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McLaren sure it will close gap in Spain

Jenson Button, McLaren, Istanbul 2011McLaren boss Martin Whitmarsh is adamant that his team will be closer to Red Bull in Spain in a fortnight when it introduces upgrades it could not run in Turkey, and is still optimistic that Lewis Hamilton and Jenson Button can fight for Istanbul victory today.

After winning in China with Hamilton, McLaren was usurped as Red Bull's closest challenger by Nico Rosberg and Mercedes in Turkey. Hamilton and Button will start fourth and sixth respectively in today's race.

McLaren is running the same spec car as at Shanghai, as a problem with a development part on the test rig this week and then the loss of dry running to Friday morning's rain persuaded the team to postpone its upgrades.

"We were coming here with the intention of bringing some performance. Various things conspired against us - we had a rig failure in a test on Thursday back in the UK, we had a wet first session which took out quite a lot of our opportunity to develop the car," Whitmarsh explained.

"So we know we didn't deliver everything we intended to deliver, and you can always look back and say 'if we'd had that, we would've been in this position'.

"We're clearly a team that likes to win, we'd like to be on the front row and in a dominant position. We're not, but we're realists and we're competitors, and we know we're going to make the car quicker at the next grand prix.

"We can still win this race if we get it right and others get it wrong. We acknowledge that Red Bull is very strong at the moment and we haven't made the step forward that we wanted to this weekend, but that only makes us more determined to do it in two weeks' time."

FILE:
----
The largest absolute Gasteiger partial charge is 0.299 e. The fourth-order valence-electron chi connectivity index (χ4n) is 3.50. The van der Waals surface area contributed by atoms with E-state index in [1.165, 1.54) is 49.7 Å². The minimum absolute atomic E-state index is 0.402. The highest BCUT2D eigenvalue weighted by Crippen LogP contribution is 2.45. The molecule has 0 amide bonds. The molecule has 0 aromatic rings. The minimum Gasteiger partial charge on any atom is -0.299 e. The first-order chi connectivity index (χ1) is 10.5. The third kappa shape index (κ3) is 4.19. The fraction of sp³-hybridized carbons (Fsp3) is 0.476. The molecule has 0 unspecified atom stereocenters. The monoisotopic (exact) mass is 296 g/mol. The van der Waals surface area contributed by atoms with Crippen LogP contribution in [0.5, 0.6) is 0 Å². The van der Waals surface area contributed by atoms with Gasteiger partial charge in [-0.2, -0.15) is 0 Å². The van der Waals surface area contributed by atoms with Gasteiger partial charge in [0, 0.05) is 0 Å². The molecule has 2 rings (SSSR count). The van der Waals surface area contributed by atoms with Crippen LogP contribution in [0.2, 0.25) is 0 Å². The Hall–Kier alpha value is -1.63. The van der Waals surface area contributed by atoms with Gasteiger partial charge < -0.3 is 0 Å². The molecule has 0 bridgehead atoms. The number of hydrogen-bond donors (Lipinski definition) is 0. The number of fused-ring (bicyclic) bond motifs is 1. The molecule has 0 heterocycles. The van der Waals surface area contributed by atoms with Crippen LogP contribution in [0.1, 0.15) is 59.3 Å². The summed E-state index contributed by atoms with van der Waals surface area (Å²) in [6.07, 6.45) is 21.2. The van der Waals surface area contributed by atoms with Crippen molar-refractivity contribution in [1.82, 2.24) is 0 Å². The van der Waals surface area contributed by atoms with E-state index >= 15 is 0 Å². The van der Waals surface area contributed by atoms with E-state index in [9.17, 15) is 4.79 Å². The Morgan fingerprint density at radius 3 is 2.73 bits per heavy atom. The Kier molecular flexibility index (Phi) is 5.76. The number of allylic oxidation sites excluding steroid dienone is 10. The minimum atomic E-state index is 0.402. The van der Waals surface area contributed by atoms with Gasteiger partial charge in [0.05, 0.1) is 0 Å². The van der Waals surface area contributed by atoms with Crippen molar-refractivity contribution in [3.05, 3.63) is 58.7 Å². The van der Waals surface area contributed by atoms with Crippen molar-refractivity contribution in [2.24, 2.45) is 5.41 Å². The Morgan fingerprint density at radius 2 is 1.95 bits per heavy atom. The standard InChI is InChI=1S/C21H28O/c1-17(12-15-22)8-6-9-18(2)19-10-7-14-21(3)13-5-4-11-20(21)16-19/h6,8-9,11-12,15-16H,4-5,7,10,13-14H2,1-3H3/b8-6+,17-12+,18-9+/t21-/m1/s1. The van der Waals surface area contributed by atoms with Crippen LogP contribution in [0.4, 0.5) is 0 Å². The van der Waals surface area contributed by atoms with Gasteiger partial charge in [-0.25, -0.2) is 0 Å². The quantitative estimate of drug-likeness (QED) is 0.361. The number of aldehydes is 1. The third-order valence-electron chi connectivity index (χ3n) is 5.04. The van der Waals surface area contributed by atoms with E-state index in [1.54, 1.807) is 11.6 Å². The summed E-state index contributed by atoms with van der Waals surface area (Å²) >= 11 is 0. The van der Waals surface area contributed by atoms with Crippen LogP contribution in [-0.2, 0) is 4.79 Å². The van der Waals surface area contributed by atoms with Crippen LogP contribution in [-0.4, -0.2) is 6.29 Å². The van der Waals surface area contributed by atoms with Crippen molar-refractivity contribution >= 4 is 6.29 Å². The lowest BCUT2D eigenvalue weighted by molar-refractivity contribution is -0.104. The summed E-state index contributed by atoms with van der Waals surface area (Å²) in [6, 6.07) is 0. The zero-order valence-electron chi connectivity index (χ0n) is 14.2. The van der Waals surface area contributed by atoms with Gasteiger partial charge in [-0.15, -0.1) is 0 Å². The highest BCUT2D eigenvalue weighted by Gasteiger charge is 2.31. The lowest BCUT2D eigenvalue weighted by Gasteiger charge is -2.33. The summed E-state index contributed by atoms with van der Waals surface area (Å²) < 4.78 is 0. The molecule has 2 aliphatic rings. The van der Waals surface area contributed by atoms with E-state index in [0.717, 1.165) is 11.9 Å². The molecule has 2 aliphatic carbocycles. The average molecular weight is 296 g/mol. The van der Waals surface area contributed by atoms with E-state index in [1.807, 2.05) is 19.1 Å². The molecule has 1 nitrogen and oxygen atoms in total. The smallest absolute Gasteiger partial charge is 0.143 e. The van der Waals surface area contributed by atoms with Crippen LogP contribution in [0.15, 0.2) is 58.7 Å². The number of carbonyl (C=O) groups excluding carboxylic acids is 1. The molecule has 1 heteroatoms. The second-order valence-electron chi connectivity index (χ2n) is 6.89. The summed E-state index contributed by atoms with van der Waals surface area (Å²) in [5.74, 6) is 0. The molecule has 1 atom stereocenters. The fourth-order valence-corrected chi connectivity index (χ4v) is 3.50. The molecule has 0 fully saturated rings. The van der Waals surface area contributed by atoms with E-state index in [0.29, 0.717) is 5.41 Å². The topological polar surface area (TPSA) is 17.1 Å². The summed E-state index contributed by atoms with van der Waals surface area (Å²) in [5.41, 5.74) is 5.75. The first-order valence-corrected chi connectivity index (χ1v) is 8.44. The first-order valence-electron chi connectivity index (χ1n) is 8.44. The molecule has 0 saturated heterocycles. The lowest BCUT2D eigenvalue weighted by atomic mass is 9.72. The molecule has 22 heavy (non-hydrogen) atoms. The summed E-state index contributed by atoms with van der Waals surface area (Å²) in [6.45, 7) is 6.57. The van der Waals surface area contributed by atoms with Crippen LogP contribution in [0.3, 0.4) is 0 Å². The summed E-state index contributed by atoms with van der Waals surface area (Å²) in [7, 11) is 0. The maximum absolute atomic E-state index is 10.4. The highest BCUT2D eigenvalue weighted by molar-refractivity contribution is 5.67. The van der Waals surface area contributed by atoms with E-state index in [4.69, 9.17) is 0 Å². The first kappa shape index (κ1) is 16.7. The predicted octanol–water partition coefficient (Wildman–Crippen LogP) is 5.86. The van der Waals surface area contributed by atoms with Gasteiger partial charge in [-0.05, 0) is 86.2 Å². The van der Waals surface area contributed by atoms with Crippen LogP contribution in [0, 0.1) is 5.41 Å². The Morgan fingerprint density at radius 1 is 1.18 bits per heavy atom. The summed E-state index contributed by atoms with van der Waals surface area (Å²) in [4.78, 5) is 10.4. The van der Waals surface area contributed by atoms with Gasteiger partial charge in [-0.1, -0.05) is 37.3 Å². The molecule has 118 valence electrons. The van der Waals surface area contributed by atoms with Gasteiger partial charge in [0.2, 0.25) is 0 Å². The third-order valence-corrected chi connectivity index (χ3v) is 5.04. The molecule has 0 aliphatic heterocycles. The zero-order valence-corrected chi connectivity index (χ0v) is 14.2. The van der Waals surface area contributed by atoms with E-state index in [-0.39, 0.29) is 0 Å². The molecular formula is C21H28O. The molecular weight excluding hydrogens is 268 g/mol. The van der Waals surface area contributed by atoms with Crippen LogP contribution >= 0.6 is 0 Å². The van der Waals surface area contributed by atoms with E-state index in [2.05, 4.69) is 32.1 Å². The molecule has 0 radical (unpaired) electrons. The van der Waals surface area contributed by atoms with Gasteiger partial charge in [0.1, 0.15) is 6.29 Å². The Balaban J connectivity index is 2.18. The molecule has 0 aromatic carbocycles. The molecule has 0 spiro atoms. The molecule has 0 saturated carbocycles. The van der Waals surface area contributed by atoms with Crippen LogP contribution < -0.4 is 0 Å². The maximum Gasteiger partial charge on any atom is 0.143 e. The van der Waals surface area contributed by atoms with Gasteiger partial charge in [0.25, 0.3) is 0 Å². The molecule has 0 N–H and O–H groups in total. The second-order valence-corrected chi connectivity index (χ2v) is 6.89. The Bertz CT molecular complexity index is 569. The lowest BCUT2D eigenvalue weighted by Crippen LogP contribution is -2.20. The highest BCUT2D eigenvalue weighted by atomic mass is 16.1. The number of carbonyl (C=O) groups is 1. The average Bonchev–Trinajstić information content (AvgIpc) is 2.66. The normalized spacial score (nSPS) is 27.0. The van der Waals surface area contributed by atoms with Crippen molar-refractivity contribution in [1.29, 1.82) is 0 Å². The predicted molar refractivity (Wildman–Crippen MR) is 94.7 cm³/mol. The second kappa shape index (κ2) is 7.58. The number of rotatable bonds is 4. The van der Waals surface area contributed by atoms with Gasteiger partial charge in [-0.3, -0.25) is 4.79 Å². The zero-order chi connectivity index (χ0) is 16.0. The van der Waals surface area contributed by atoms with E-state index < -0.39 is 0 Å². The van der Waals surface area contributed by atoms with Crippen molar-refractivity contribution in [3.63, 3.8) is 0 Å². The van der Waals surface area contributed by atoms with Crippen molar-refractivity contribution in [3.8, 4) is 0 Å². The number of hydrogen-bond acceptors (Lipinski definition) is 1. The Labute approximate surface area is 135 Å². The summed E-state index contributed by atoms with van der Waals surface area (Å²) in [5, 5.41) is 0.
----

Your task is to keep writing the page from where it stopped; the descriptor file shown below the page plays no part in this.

Having more fresh tyres for race day in China proved crucial for Hamilton, but in Turkey McLaren made two shots at pole in Q3 whereas Red Bull conserved tyres and only ran once in the final session.

Whitmarsh admitted that McLaren was therefore not in as strong a position for today's race, and that in retrospect it might have been better to follow Red Bull's example.

"I think it's very clear that it's very, very tight in qualifying, and we took a very conscious decision - we weren't oblivious to the consequences of the decision," he said.

"In life you can always look back on decisions, certainly in racing, very quickly with hindsight and say 'that was a bad one or a good one'. I hope it's not going to be significant.

"We went out to do the best job we can, it didn't quite work out for us, it was very, very close and we could've been on the first row. We've got two great drivers on the second and third row and we can certainly race from there."

Hamilton said that while Sebastian Vettel and Red Bull's pace advantage was sobering, he was encouraged that not running the updates in Turkey had not harmed McLaren too much.

"[Red Bull] are just too quick and it's clearly very easy for him to do the lap," said Hamilton. "We are pushing as hard as we can to close the gap, which is not impossible.

"Even though we haven't taken a step forward this weekend, the gap still looks fairly similar to how it was in the last race in terms of qualifying pace, it's just that the others have closed up. But we have some good things coming for the future."

The Briton is confident that he can at least attack Nico Rosberg for third in the race, provided he does not lose ground off the line.

"I think the biggest worry is just that we're on the dirty side of the grid and there's quite a big difference from the dirty to the clean side here, so I think the most important thing for us is to try not to lose ground to either Fernando [Alonso] or [Vitaly] Petrov," Hamilton said.

"If we can hang on to our position then we can definitely challenge Rosberg - I think our long-run pace might be slightly better than theirs so fingers crossed that will work in our favour."

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